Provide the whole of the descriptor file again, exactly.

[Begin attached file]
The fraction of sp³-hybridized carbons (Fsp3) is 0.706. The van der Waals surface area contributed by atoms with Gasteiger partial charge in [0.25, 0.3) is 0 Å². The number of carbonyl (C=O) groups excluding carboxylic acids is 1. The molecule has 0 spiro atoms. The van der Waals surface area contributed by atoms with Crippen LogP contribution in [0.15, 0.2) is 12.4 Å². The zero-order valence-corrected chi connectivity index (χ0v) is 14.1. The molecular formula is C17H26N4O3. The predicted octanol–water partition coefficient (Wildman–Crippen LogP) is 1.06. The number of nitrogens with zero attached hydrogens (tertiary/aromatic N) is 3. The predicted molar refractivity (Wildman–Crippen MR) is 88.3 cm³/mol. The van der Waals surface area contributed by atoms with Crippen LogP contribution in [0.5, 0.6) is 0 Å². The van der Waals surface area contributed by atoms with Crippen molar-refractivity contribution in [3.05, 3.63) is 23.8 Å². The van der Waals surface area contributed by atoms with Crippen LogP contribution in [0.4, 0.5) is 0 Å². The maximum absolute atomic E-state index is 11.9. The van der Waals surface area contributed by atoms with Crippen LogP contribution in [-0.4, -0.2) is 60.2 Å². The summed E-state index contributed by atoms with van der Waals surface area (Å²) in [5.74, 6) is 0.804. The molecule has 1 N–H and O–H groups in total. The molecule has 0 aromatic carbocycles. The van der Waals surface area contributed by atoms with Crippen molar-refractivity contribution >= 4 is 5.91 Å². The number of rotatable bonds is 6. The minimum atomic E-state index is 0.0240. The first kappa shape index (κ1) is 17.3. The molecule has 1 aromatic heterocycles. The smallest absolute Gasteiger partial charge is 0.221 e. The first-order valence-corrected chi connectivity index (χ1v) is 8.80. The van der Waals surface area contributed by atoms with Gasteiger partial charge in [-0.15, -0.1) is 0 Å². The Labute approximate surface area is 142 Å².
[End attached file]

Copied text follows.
The fraction of sp³-hybridized carbons (Fsp3) is 0.706. The van der Waals surface area contributed by atoms with Gasteiger partial charge in [0.25, 0.3) is 0 Å². The number of carbonyl (C=O) groups excluding carboxylic acids is 1. The molecule has 0 spiro atoms. The van der Waals surface area contributed by atoms with Crippen LogP contribution in [0.15, 0.2) is 12.4 Å². The zero-order valence-corrected chi connectivity index (χ0v) is 14.1. The molecular formula is C17H26N4O3. The predicted octanol–water partition coefficient (Wildman–Crippen LogP) is 1.06. The number of nitrogens with zero attached hydrogens (tertiary/aromatic N) is 3. The predicted molar refractivity (Wildman–Crippen MR) is 88.3 cm³/mol. The van der Waals surface area contributed by atoms with Crippen LogP contribution in [0.5, 0.6) is 0 Å². The van der Waals surface area contributed by atoms with Crippen molar-refractivity contribution in [3.05, 3.63) is 23.8 Å². The van der Waals surface area contributed by atoms with Crippen LogP contribution in [0.4, 0.5) is 0 Å². The maximum absolute atomic E-state index is 11.9. The van der Waals surface area contributed by atoms with Crippen LogP contribution in [-0.4, -0.2) is 60.2 Å². The summed E-state index contributed by atoms with van der Waals surface area (Å²) in [5.74, 6) is 0.804. The molecule has 1 N–H and O–H groups in total. The molecule has 0 aromatic carbocycles. The van der Waals surface area contributed by atoms with Crippen molar-refractivity contribution >= 4 is 5.91 Å². The number of rotatable bonds is 6. The minimum atomic E-state index is 0.0240. The first kappa shape index (κ1) is 17.3. The molecule has 1 aromatic heterocycles. The smallest absolute Gasteiger partial charge is 0.221 e. The first-order valence-corrected chi connectivity index (χ1v) is 8.80. The van der Waals surface area contributed by atoms with Gasteiger partial charge in [-0.15, -0.1) is 0 Å². The Labute approximate surface area is 142 Å².